Otherwise -- this is going to sound weird, but it sounds like you may be leaning towards a male therapist for the same reason I lean towards a female gynecologist -- "they actually own all the same equipment I do, so they know firsthand what it's like and I'm comfortable with that." And that makes total sense, if that's what you're thinking. If you're looking for something really deep-tissue, that may be another argument in favor of a male therapist, just because they've got more upper-body strength and can really dig in and iron you out. However, I've had massages exclusively from women and a couple of 'em have been real hardcore.

As for the tip -- yep, 15-20%. Just like a restaurant. Most places will tell you upfront what their tipping policy is when you make your reservation, and if they don't, just ask.
posted by EmpressCallipygos at 9:02 AM on August 19, 2011

I went through physical therapy (including massages) during my teenage years -- again: boy, teenage years, hormones bubbling over like a witch's cauldron -- and even then I couldn't acknowledge it as a sexual thing. Mainly because in a good massage it's not all stroke-y and sexy like, well, a sexy massage. Rather, they really get in there and practicaly beat the crap out of you, but in a really, really nice and not (too) painful way.

The only difference I've noticed with men is that the hands were more, for the lack of a better word, powerful and it was a different sort of strength behind them. That is, a woman would use more of her upper body and arms to put her hands where they needed to be, while a guy could use his hand strength alone for some things.
posted by griphus at 9:04 AM on August 19, 2011

In my experience, the quality and skill of massage therapists varies drastically, both within and across gender lines. It can really be a crap shoot.

That being said, men do, on average, have more upper body strength and just mass in general, so if you're looking for real deep tissue type work--and you may not even know that yet--you may find that a male therapist may just be better at it.
posted by valkyryn at 9:19 AM on August 19, 2011

If it's at a day spa, the receptionist will give you a tip envelope
posted by brujita at 9:22 AM on August 19, 2011

I've had pathetic, weak massages from men, and massages from women that got in so deep that I had full body bruises and had to take analgesics for several days just to get out of bed in the morning. Men, in general are stronger, but that tends to also make them more reluctant to use their full strength. If what you want is a deep, intense massage, make sure you pick a sports or therapeutic massage from the menu, and then make sure you tell your therapist you're hoping for something intense. Most of them can manage it if asked, but especially in a spa where they specialize in relaxation massages, you will have to ask.

Tipping depends a bit on the environment. Since you have a choice, I'm guessing it's a spa situation rather than a medical practice situation. In a spa, when you pay, they'll provide you with an envelope for your tip. I usually tip $20, which is generally about 15%, but I don't actually vary the $20 based on the price of the massage so the actual percentage ranges. If I see an RMT in a medical practice, I don't tip at all, as I wouldn't tip my chiropractor or my doctor.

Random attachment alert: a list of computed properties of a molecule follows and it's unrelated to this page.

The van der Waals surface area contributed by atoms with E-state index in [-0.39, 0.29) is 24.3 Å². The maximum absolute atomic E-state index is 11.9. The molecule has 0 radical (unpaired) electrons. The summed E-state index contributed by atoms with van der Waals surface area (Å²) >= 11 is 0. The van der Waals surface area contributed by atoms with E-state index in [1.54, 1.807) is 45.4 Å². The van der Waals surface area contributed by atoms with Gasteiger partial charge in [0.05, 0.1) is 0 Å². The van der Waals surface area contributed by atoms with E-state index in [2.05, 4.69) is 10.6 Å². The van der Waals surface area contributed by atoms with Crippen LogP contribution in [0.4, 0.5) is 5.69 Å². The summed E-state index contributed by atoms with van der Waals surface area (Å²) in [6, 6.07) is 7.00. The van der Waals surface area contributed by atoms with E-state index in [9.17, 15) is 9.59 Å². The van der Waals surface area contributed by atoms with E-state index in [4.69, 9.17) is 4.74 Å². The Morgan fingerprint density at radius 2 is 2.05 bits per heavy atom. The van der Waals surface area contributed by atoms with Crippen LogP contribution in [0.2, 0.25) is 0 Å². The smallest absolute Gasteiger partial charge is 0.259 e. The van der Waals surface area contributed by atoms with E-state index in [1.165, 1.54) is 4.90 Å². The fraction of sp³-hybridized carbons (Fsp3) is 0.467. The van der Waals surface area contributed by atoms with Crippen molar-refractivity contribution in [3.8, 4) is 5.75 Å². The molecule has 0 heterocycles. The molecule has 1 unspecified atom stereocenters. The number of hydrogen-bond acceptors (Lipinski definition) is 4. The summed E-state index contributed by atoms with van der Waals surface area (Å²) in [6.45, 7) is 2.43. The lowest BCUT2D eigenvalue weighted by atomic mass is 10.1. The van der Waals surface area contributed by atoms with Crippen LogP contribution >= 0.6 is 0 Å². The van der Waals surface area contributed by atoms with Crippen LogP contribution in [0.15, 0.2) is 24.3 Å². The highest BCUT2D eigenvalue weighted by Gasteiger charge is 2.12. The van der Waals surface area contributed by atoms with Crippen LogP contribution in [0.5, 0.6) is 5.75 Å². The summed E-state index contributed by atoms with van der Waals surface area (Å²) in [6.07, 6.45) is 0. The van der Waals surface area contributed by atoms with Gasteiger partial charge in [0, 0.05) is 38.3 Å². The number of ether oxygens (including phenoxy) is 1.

posted by jacquilynne at 9:28 AM on August 19, 2011

Have a woman give you the massage. I am a man, and I always request female therapists. There is nothing abnormal about that.

It will be obvious how to tip afterward, as either you will receive an envelope, she will be there waiting for you, or, if you pay by credit card, they will ask if you want to include the tip on the card.

Relax and enjoy it. They've seen and dealt with it all.
posted by eas98 at 9:29 AM on August 19, 2011

The first time I had a massage it was from a female. I don't know that I would've felt comfortable with a male. After a dozen or so massages from two different females it probably wouldn't bother me to have a massage from a male now. The whole point is being comfortable. Your first massage ever probably doesn't need to be "deep tissue" anyway.
posted by dgeiser13 at 9:44 AM on August 19, 2011

I promise it will not be sexually awkward. It's normal to be nervous before your first massage about being naked or mostly naked near a stranger who's going to be touching you. But you will quickly, quickly realize that this is much more a medical service (like a nurse giving you a shot in the butt, let us say, but considerably more relaxing) than something sexy. You should feel perfectly free to leave your underwear on if that will make you more comfortable. Or take it off.

There's actually a massage therapy program near us where, for a very nominal fee, members of the public can get hour-long massages by students practicing. When you first go as a patient, you read some information about their training program, and after every session you spend five minutes filling out a form giving feedback to the students to help them improve. There are questions on the form specifically about comfort level and whether the student created a non-sexy atmosphere. (That's not the wording used but that's what it means.) In the information about the program, it talks about how one of the goals of the practicum is for the students to learn how to create that atmosphere of comfort and neutrality so it isn't weird. And some of them are sooooooo nervous. I feel I have done later clients like you a public service by helping students get over THEIR nervousness so they can help you get over yours. :)